What would EDDC pulling out of GESP mean for the future of the blueprint plan?
- Credit: Archant
The decision by East Devon councillors to recommend pulling out of the Greater Exeter Strategic Plan (GESP) has thrown the blueprint for future development into doubt.
East Devon District Council’s (EDDC) strategic planning committee voted to recommend to full council that East Devon withdraws from the GESP process.
The GESP was designed to provide the overall spatial strategy and level of housing and employment land required across Exeter, East Devon, Mid Devon and Teignbridge until 2040.
The document outlined the policies for how development should take place, as well as 39 sites where major housing or employment land could be allocated, although not all of the sites would have been taken forward to the final version.
But with East Devon on the verge of pulling out, where does that leave the GESP?
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What was due to happen?
Subject to the approval from all four councils, an eight-week consultation over the draft policies and site options document was due to run this autumn.
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Feedback from that would then be collated, with the policies revised and the site options narrowed to produce a final plan, which would have been submitted for examination in 2022.
Why does EDDC want to pull out?
Cllr Eleanor Rylance said that the plan was not fit to be consulted on now or at any point.
She said: “They say a camel is a horse designed by committee and this is what this is.
“We are being asked to send a camel out to consultation, and instead of putting forward this monstrosity of a dead camel, we should withdraw from GESP.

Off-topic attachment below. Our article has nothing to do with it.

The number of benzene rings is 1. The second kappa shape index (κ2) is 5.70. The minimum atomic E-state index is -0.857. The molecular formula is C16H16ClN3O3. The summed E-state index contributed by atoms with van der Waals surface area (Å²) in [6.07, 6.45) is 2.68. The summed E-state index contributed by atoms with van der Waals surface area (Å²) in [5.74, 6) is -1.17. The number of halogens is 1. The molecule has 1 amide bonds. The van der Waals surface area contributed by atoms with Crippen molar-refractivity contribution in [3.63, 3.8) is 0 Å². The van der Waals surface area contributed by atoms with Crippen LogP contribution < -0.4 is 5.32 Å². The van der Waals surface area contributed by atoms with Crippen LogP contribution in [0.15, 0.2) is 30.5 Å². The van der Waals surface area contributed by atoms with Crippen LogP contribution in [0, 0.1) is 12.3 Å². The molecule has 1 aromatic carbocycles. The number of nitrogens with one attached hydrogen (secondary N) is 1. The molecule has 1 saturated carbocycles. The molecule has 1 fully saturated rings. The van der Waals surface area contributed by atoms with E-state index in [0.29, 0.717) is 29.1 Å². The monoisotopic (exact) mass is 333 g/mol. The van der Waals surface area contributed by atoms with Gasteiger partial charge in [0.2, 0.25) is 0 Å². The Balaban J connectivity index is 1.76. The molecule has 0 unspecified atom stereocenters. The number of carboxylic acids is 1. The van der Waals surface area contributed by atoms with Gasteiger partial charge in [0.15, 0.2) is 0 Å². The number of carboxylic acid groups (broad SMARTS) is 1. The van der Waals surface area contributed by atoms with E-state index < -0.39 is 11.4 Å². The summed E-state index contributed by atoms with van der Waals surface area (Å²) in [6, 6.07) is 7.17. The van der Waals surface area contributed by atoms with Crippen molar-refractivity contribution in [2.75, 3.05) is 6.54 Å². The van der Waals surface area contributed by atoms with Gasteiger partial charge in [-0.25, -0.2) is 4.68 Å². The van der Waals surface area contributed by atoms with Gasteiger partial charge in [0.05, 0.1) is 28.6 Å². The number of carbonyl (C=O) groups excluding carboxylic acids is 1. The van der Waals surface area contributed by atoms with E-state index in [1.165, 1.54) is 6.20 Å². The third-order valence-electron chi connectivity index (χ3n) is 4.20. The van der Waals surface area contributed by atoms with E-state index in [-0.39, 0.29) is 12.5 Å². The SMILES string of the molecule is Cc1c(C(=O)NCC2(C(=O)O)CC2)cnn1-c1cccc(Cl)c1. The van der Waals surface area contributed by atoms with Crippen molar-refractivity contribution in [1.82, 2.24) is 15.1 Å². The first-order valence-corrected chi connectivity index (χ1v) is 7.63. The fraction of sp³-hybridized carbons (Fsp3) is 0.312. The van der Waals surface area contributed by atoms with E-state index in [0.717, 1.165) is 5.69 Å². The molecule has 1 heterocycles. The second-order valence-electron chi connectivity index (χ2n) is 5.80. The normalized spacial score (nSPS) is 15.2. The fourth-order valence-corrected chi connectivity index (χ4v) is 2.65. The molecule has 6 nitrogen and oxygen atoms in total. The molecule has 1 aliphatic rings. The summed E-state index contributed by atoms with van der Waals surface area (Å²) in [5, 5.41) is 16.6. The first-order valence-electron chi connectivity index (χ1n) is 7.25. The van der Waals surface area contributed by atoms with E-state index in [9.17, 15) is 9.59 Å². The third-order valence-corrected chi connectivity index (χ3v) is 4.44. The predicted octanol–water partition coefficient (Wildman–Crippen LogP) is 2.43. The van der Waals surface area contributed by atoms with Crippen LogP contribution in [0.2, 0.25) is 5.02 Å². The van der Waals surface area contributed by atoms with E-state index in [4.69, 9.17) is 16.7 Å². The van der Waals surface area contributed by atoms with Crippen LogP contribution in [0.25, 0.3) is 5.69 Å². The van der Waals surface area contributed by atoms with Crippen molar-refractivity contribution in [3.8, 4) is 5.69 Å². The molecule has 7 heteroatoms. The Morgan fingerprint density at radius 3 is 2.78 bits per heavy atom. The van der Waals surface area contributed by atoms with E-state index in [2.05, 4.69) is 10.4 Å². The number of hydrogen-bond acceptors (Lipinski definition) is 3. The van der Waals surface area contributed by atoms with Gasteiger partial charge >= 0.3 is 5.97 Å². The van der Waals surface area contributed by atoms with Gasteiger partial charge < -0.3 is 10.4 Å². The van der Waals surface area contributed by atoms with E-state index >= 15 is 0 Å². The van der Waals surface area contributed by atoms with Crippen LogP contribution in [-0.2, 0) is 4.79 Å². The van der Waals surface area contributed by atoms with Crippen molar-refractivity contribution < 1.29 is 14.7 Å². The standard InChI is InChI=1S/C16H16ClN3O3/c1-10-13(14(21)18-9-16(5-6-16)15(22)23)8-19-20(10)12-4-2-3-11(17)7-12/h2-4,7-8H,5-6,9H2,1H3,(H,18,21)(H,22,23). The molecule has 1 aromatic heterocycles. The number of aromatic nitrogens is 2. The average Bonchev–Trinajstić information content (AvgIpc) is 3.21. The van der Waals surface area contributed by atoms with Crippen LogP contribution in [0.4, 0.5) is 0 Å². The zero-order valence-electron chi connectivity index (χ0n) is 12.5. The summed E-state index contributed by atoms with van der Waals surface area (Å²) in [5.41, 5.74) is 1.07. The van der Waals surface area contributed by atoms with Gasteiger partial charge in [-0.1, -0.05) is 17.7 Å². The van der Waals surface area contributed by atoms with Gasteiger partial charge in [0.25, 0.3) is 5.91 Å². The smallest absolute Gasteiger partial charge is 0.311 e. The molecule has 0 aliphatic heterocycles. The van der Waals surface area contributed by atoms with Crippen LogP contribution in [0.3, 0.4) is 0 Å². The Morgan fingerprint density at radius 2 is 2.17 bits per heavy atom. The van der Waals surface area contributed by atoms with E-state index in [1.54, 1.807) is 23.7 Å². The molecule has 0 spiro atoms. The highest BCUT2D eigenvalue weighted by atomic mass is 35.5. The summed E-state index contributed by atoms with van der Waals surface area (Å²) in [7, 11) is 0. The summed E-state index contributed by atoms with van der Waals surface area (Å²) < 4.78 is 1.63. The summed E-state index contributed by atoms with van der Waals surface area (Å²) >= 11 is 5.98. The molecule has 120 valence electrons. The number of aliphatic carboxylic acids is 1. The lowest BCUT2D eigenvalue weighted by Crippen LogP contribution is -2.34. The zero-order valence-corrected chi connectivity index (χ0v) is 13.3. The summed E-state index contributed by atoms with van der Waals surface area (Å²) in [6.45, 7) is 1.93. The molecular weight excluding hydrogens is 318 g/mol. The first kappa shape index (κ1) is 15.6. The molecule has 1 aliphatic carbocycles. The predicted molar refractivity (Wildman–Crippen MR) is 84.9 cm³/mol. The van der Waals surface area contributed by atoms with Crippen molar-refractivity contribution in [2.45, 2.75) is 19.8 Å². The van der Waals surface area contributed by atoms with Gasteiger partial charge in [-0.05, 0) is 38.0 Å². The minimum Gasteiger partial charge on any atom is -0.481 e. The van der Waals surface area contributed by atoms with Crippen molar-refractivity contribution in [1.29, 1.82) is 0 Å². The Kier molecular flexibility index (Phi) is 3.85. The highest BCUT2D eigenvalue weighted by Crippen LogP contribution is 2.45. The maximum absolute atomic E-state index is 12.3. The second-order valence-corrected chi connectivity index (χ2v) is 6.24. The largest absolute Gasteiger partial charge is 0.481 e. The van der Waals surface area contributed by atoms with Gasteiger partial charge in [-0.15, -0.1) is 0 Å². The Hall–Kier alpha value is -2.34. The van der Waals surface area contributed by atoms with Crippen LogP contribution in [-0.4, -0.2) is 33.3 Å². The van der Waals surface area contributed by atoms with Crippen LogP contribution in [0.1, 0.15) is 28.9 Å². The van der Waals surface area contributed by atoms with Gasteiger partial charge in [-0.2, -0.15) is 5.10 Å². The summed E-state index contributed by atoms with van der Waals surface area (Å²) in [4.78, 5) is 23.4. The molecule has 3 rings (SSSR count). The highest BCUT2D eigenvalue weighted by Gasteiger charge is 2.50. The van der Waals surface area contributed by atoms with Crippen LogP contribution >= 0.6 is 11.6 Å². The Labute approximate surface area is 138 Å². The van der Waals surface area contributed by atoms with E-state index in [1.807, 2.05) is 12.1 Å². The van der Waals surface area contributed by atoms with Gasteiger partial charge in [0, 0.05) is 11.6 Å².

“This plan is not a fit plan and there is nothing about it we should pass to consultation at this point or any point.
“This has self-contradictory polices clearly written by different people and it is unreasonable to put this before anyone.
“We are living in a different world from when this was drawn up and our world has changed and I am bemused that we are sticking doggedly to a timetable drawn up last year.
“This defies common sense, this does nothing for East Devon, and we should not be a member of GESP going forward.
“This document is all about volume house building, is dangerously flawed and contradictory.”
Cllr Paul Arnott, leader of the council, seconded her recommendation, and said that the promises in the plan were an illusion, the analysis of economic growth a ‘dangerous fiction’ and doubling what was realistic, and that if the council voted for this, it would legitimise all that has come before.
Is the GESP dead then?
As the initial decision to join the GESP process was a full council decision, it has to be a full council decision for EDDC to withdraw from it, and therefore, the strategic planning committee could only make a recommendation to full council.
No date has yet been set for when full council meets, although a meeting on Thursday, August 20, has been added to the calendar.
Does pulling out of the GESP mean fewer homes will have to be built?
No, regardless of whether councils are part of the GESP or not, the required number of homes that need to be built remains the same.
The housing delivery target of 53,260 homes (2,663 per year) between 2020-2040 to include affordable homes, 5,000 custom and self build homes and 116 for the gypsy and traveller communities remains the same, but rather than being delivered across the four authorities, if councils pull out, then they will have to deliver their allocation solely within their boundary.
East Devon is required to build 900 homes a year up to 2040, with Exeter 638, Mid Devon 364 and Teignbridge 760.
If the GESP goes ahead, the numbers would be spread across the four districts, but if EDDC pulls out, it still has to build 900 homes a year within the district.
Many of the allocated sites will still be put forward through the revision of each of the councils’ Local Plans, with East Devon being recommended to immediately start the revision of its Local Plan if it pulls out of the GESP.